Paul Venezia of InfoWorld asks why the fax machine refuses to die. In what is a bit of a rant rather than a reasoned analysis, Venezia advises:
Consider what a fax machine actually is: a little device with a sheet feeder, a terrible scanning element, and an ancient modem. Most faxes run at 14,400bps. That’s just over 1KB per second — and people are still using faxes to send 52 poorly scanned pages of some contract to one another. Over analog phone lines. Sometimes while paying long-distance charges! The mind boggles.
A few reasons come to mind as to why some people still fax. One is that despite an economy that whips up lust for the latest tech gadget, we have a strong conservative bent when it comes to technology (as with many other aspects of our lives). After all, we’re still using internal combustion engines in our automobiles and talking on telephones connected together with wires. And fax machines can claim a long pedigree — and a Scotsman at the source. Evidently one Alexander Bain in 1843 patented:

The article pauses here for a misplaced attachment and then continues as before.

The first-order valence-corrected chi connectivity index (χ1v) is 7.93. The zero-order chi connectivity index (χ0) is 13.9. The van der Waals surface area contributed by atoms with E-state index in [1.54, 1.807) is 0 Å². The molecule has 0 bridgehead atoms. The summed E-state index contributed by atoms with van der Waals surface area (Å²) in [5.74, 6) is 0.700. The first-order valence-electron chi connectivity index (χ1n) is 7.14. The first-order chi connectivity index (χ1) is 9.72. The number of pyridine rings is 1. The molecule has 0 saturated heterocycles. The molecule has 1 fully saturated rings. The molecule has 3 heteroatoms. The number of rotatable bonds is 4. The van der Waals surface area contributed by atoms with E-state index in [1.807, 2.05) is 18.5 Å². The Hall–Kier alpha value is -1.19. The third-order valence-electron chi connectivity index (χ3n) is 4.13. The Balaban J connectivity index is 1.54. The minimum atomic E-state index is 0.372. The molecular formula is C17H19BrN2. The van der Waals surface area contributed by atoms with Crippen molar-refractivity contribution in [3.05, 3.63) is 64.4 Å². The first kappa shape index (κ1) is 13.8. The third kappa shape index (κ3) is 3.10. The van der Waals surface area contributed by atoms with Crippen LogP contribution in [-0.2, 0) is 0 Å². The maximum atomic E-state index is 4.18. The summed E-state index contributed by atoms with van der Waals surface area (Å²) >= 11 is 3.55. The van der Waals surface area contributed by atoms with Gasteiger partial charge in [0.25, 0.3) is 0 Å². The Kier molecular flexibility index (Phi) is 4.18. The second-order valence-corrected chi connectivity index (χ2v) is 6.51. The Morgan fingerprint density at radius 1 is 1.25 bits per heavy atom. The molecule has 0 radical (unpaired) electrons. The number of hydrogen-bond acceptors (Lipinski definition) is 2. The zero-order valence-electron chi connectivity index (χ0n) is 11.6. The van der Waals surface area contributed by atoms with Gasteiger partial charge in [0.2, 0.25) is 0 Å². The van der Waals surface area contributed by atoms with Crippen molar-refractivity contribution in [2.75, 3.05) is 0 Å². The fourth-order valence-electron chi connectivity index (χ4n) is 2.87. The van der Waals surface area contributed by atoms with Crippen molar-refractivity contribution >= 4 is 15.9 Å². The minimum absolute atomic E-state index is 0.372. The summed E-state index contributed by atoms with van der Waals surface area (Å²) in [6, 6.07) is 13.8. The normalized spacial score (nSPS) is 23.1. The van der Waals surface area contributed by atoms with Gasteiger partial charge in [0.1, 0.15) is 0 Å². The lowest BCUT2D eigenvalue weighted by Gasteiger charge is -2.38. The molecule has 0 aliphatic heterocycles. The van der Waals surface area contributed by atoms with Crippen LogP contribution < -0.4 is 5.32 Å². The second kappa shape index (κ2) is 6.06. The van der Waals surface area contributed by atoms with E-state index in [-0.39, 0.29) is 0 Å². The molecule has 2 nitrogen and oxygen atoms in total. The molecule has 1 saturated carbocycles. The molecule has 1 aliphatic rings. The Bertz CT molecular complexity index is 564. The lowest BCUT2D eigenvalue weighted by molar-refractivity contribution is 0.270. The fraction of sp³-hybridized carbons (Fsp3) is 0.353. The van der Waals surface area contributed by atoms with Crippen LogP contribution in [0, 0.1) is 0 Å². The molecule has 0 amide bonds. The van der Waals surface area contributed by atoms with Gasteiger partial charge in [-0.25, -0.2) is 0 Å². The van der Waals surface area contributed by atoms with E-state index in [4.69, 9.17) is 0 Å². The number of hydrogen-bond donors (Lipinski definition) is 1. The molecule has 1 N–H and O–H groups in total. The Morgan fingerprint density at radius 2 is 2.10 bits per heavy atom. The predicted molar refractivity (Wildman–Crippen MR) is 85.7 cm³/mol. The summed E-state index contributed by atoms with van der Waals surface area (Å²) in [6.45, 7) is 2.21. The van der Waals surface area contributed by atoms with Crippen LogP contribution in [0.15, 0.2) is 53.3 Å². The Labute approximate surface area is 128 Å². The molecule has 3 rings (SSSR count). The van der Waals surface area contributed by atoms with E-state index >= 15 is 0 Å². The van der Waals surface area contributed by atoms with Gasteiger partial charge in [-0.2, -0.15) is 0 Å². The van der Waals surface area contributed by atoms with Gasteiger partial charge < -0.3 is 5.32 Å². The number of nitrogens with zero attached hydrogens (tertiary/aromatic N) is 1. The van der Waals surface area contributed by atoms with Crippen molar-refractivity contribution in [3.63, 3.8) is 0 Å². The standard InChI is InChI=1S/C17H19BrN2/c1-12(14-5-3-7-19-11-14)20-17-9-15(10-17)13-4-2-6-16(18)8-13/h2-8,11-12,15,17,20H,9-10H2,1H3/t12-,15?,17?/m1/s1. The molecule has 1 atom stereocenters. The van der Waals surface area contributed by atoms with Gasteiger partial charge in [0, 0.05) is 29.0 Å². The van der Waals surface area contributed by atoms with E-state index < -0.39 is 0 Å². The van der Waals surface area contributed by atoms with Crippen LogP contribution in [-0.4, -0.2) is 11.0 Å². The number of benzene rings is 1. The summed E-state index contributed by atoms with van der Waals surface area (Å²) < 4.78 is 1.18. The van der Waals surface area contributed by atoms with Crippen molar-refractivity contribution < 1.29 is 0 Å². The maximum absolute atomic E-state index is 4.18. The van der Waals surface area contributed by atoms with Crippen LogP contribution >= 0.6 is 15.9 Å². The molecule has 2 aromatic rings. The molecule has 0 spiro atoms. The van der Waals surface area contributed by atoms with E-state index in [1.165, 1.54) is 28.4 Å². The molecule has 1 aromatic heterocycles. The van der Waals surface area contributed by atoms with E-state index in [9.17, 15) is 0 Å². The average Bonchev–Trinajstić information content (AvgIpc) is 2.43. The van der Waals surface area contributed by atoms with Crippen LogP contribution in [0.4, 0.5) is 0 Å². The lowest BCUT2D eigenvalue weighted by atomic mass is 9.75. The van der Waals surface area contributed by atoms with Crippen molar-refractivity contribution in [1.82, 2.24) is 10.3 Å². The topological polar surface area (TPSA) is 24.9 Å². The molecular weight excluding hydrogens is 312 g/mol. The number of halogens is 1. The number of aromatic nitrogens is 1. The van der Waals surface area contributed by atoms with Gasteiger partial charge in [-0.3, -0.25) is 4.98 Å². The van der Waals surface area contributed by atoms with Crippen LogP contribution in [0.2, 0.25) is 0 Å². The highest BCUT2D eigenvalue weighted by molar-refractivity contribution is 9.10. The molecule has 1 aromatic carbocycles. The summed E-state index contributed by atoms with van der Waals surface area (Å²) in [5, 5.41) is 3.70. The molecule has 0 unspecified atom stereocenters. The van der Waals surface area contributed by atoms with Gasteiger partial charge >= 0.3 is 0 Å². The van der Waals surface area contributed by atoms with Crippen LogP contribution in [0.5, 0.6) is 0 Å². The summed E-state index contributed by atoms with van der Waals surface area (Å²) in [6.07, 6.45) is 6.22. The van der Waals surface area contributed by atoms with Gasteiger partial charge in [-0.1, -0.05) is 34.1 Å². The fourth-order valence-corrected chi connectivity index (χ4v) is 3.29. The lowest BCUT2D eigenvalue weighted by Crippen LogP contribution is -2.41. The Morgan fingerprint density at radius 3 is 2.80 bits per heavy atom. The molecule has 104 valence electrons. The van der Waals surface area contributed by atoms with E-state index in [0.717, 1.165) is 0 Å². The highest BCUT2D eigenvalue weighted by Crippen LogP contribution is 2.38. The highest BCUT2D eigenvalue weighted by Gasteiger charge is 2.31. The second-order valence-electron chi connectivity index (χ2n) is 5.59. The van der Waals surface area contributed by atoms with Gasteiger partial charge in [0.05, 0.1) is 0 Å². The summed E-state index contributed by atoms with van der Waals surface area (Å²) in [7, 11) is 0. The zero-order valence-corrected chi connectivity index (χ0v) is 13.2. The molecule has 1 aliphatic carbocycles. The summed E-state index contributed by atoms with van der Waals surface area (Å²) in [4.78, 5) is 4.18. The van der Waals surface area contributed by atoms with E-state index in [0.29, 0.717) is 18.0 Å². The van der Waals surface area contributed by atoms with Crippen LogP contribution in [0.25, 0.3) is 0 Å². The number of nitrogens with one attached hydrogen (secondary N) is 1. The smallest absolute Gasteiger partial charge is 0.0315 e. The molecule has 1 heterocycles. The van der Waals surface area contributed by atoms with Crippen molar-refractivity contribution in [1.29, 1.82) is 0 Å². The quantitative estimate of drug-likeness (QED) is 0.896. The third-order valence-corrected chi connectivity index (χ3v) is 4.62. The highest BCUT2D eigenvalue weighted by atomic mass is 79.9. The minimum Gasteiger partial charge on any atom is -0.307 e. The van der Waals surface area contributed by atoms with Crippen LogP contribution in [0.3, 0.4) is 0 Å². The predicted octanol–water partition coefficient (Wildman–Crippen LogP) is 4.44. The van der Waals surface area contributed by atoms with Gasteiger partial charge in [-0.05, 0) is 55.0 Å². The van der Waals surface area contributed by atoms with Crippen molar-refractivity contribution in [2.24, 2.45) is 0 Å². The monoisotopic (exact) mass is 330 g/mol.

improvements in producing and regulating electric currents and improvements in timepieces and in electric printing and signal telegraphs
Another reason, one said to be favoured by lawyers and doctors, has to do with the dubious understanding that a faxed document, particularly a signed faxed document, has greater authenticity in the eyes of a court than an emailed document.
A discussion on MetaFilter raises a number of other reasons why we still cling to faxes: it’s easier to fax than to scan and email an attachment; phone lines are more secure than the internet; using phone lines may be cheaper in some circumstances; and fax machines kick out a certificate of delivery.
So, do you still fax? And if so, why?